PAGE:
Perhaps nowhere is the rigidity of black female roles more apparent than in on-screen romance. Films like Save the Last Dance, Jungle Fever, In the Mix, and even the House of Wax remake have paired black men with white women, but rarely do you see the reverse. It’s as if black women are incapable of tenderness or amorous feelings. (Granted, the cold-fish climactic kiss in The Bodyguard didn’t help matters, what with Whitney Houston’s fear that smooching a white man would give her vaginal albinism.)


Halle Berry — who’s been allowed to survive as Hollywood’s token shining example of “See, we like black women!” — is one of the only real exceptions. Her tan Barbie doll looks have allowed her the freedom to have on-screen relations with every non-black man from James Bond to Billy Bob Thornton, but she’s still largely relegated to sex pot roles devoid of genuine feeling; witness her Oscar for Best Interracial Butt-Screw.


The quality of black women’s roles have reached dire proportions. There’s something inherently wrong with the fact that there’ve been more movies this decade starring Nick Cannon than Angela Bassett. And as great as Kimberly Elise was in Diary of a Mad Black Woman, it doesn’t make up for the fact that the main draw of the film was a dude in a dress. The way I see it, there are a few options that black actresses can pursue:


Solution #1:
Kick black actors’ asses. The few who might actually have some say in casting haven’t always shown much sympathy for the cause: Will Smith in Hitch, Ice Cube in Next Friday, Denzel in Out of Time and Training Day. Jada Pinkett needs to climb up on her husband’s shoulders and box his ears. Does he not care that his wife can’t get a job unless he gives it to her? Does he not care that the less work she gets as an actress, the more work she gets as a singer? I’m sure Denzel’s wife must’ve told him that if he puts Eva Mendes in one more movie, she’d cut him off at the knees.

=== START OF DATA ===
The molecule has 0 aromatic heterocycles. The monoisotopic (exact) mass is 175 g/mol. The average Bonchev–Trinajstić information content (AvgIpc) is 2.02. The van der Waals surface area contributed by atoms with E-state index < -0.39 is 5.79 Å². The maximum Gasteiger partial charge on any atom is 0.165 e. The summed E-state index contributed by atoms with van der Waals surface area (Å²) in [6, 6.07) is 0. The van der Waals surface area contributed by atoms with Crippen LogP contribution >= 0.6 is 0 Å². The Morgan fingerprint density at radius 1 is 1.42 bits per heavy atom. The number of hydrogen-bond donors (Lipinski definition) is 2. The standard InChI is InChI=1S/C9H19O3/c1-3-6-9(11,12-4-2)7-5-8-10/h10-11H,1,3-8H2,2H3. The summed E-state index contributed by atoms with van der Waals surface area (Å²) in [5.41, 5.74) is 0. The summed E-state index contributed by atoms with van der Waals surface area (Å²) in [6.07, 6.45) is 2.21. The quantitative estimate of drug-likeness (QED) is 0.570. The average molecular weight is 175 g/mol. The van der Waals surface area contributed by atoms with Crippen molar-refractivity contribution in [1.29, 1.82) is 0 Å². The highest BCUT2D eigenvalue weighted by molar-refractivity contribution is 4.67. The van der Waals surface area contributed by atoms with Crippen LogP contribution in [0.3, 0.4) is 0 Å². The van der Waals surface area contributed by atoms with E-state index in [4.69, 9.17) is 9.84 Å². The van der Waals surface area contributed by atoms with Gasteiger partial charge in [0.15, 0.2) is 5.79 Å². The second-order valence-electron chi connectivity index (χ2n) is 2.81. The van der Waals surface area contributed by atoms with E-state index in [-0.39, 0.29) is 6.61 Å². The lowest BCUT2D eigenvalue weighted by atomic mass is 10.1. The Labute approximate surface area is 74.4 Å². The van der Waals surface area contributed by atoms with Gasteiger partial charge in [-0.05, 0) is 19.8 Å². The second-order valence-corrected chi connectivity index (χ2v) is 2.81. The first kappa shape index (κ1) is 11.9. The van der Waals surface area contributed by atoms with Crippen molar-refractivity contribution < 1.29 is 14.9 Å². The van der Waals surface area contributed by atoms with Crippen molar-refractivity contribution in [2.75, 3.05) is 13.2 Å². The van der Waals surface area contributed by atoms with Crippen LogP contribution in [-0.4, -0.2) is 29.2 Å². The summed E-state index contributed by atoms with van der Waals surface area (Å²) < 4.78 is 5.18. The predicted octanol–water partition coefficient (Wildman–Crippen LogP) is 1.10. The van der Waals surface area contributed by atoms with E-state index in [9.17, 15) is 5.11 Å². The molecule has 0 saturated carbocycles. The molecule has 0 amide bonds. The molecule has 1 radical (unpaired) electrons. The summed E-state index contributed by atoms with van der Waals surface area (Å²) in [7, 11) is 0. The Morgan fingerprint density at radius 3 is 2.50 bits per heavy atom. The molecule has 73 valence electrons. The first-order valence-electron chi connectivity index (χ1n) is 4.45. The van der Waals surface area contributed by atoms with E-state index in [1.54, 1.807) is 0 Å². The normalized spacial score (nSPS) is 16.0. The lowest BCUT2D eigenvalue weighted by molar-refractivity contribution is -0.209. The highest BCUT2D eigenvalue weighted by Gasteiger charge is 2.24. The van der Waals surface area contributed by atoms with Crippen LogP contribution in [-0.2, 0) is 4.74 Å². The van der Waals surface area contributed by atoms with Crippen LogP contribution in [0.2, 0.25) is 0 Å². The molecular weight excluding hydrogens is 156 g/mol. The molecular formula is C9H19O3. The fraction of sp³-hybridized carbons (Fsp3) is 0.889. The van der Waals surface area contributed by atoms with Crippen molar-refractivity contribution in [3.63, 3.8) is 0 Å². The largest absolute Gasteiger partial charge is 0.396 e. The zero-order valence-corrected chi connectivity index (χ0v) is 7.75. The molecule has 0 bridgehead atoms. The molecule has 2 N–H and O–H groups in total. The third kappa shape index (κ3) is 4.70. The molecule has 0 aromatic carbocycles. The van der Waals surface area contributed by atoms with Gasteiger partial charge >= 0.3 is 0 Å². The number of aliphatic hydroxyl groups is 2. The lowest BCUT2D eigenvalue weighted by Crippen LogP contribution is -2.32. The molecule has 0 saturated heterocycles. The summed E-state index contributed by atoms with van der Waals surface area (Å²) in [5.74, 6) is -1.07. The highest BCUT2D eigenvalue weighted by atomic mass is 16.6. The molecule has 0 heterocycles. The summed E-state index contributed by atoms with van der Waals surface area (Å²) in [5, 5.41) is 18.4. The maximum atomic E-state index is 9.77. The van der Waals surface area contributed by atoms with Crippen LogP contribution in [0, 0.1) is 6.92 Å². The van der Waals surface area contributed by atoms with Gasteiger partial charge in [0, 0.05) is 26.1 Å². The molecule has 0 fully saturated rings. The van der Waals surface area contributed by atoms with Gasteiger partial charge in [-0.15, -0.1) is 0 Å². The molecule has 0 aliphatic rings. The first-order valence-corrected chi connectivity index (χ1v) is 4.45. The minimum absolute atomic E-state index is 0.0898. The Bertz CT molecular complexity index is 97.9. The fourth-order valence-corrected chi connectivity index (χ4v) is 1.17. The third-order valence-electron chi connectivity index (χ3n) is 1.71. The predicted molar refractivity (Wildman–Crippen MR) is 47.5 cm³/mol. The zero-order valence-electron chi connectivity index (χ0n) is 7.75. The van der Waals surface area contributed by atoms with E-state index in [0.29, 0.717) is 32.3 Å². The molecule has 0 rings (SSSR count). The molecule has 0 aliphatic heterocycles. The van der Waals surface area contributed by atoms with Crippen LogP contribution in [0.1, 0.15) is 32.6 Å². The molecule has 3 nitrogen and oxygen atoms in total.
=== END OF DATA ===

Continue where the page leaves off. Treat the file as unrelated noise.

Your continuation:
Solution #2:
There’s no quicker way to get a black man’s attention than to not date a black man. Ask Garcelle Beauvais, Kerry Washington, Aisha Tyler, Thandie Newton, or Tyra Banks. The goal is twofold: one, you’ll get noticed by the few black men who have some pull in the industry. Two, you’ll infiltrate the non-black power structure; it’s the Hollywood way (Near Vine way; take a right past the hooker.).


Solution #3:
Being black in America is like being gay in that you can’t be “a little black” or “a little gay”, so the solution is simple: try not to look black. Witness: Vin Diesel, The Rock, Jennifer Beals, Mariah Carey, and Rashida Jones. And if you can’t pass for “other”, at least try to be light-skinned enough to play the love interest in an Eddie Murphy film.


Solution #4:
Boycott. Who are they gonna get to play their attitudinal hookers, their attitudinal welfare mothers, and their attitudinal authoritarian cock blockers (loan officers, judges, DMV workers, et al.)?


Solution #5:
Try not to make movies like Woo, B*A*P*S, or Glitter.


Hopefully, my advice can help black actresses gain some leverage in the industry and put a positive black female face on Hollywood so that black women worldwide will take pride in these roles and feel more secure about their future in this world.


Then maybe my wife will have sex with me again.

Yelling at the Screen